Permission to Screw Up

I’m currently reading this book by Kristen Hadeed:

I’m not finished with the book yet. So far, the book really has nothing to do with being an artist. And at the same time, the book has SO MUCH to do with being an artist.

When she was in college, Kristen Hadeed accidentally started her own, now very successful cleaning company, Student Maid. This book details the many ways in which she royally screwed up as her company grew—and how those very failures are what led to the company’s explosive growth.

I’m very slowly working my way through this book. It’s not a long read, but it’s taking me a very long time to get through it. Why? Because I’m a perfectionist (there, I said it), and reading the many detailed analogies of her failures gives me more than a little anxiety. I normally like to set aside at least 30-40 minutes to read each night right before bed. I can’t do that with this book, because I literally cannot relax while reading it.

This has given me cause to reflect (ding!) on my perfectionism, especially as related to my own business that I started in college—i.e. being a professional musician. Nathaniel Sullivan, Inc. (I’m not actually incorporated.)

Ms. Hadeed’s primary thesis seems to be that by leaning into the possibility of failure and embracing the challenge of fixing one’s own screw-ups when they inevitably occur, growth and innovation are cultivated. A secondary, more understated thesis that I’m picking up on is that, as a leader, you foster empathy and understanding for those in your managerial care by getting your own hands dirty and owning your own mistakes.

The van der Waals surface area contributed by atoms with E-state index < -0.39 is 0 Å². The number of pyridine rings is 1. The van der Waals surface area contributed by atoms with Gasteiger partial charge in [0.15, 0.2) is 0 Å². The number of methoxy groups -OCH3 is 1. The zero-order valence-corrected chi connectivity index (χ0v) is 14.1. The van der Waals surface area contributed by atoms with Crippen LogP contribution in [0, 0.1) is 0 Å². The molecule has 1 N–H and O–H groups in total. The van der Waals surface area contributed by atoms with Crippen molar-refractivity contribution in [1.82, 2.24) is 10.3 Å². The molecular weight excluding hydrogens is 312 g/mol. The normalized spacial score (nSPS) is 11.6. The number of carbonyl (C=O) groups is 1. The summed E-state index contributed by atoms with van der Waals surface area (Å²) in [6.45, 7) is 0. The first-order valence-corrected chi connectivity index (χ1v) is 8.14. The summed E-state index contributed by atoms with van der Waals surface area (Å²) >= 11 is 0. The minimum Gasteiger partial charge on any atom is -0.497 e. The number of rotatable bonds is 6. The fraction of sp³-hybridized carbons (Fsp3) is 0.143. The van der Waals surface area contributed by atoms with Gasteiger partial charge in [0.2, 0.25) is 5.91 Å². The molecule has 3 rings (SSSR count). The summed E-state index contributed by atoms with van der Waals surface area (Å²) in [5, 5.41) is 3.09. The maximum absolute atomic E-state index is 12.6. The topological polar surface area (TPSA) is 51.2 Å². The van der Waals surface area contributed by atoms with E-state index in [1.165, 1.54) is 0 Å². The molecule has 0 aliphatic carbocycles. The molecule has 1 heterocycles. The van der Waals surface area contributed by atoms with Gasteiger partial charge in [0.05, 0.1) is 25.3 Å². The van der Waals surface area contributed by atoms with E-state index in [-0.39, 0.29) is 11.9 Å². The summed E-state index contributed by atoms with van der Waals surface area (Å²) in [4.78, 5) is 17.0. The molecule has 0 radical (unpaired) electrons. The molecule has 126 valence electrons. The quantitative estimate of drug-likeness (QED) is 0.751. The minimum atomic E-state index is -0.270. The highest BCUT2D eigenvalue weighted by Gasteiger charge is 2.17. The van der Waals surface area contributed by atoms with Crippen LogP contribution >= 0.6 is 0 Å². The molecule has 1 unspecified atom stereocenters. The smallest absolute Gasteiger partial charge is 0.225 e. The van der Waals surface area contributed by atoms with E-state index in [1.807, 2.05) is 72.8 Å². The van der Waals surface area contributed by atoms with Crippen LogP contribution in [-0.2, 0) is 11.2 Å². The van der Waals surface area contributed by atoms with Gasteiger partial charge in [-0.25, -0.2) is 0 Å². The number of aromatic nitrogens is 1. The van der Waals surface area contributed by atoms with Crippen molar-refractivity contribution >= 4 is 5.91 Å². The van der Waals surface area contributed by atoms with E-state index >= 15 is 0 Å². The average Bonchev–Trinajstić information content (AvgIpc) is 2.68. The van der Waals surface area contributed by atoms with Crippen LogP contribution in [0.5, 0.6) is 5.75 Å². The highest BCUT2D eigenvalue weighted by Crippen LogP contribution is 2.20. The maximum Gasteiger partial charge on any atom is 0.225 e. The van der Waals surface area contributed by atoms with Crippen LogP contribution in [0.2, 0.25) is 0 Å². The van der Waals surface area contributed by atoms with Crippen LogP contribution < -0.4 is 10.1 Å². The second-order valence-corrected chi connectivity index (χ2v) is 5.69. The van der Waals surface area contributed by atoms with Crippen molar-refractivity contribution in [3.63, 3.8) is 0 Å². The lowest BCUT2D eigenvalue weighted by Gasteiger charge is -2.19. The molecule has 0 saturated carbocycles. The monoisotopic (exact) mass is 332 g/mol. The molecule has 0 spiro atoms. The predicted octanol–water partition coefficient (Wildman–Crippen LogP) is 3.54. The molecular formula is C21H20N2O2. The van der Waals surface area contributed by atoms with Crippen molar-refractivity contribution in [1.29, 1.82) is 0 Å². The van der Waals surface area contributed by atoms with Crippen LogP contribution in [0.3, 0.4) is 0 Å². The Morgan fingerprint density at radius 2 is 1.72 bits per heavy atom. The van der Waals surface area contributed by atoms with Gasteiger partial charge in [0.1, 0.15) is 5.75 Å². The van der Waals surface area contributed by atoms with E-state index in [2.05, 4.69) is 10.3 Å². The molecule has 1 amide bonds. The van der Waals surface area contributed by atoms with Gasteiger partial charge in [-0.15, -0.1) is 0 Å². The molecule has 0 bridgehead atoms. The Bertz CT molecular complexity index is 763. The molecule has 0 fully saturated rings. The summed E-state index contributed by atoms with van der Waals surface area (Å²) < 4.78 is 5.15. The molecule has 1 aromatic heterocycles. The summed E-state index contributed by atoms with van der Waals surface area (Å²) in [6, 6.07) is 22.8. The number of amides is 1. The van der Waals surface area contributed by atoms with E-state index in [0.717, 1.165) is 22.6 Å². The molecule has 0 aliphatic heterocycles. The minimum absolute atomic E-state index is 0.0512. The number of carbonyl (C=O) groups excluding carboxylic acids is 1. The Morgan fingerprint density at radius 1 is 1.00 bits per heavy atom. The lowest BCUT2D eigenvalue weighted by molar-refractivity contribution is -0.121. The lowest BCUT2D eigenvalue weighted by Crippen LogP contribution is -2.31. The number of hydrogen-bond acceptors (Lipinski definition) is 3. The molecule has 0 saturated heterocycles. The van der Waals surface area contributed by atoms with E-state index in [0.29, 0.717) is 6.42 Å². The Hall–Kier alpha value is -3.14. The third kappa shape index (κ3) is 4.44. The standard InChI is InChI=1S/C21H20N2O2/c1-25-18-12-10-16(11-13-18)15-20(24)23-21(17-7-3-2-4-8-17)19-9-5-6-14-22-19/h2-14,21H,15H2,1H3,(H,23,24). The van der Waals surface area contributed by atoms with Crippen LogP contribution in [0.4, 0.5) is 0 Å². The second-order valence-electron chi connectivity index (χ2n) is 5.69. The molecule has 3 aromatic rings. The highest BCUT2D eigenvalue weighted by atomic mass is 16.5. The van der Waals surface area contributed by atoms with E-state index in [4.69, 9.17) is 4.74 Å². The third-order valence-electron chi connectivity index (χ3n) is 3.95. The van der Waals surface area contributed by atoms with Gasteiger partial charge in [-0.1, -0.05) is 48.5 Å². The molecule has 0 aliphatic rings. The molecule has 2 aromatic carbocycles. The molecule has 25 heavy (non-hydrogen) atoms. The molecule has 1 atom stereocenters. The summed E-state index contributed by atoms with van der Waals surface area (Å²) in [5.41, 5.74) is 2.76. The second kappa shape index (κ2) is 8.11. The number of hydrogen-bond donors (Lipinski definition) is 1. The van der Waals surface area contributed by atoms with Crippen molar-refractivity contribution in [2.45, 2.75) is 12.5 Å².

As an artist, I am my own leader, manager, and employee. And as a perfectionist, I seem to check Seth Godin’s box of being my own worst boss:

If you had a manager that talked to you the way you talked to you, you’d quit….If an organization developed its employees as poorly as you are developing yourself, it would soon go under.

Reading this book has encouraged me to not only own my mistakes and failures, but to actively seek out opportunities to facilitate failure. Not to purposefully fail—I’m not going to start missing appointments on purpose or waiting till the last minute to prepare for an audition or anything—but rather to remove myself from the safety net of perfectionism. To purposefully place myself in uncomfortable situations where failure is more than an anomaly, and more like a probability. And then, when those failures occur, to own the failures and to offer myself the opportunity to grow in the process of fixing them.

As an artist, that’s how I’ll do the good work. By giving myself permission to screw up.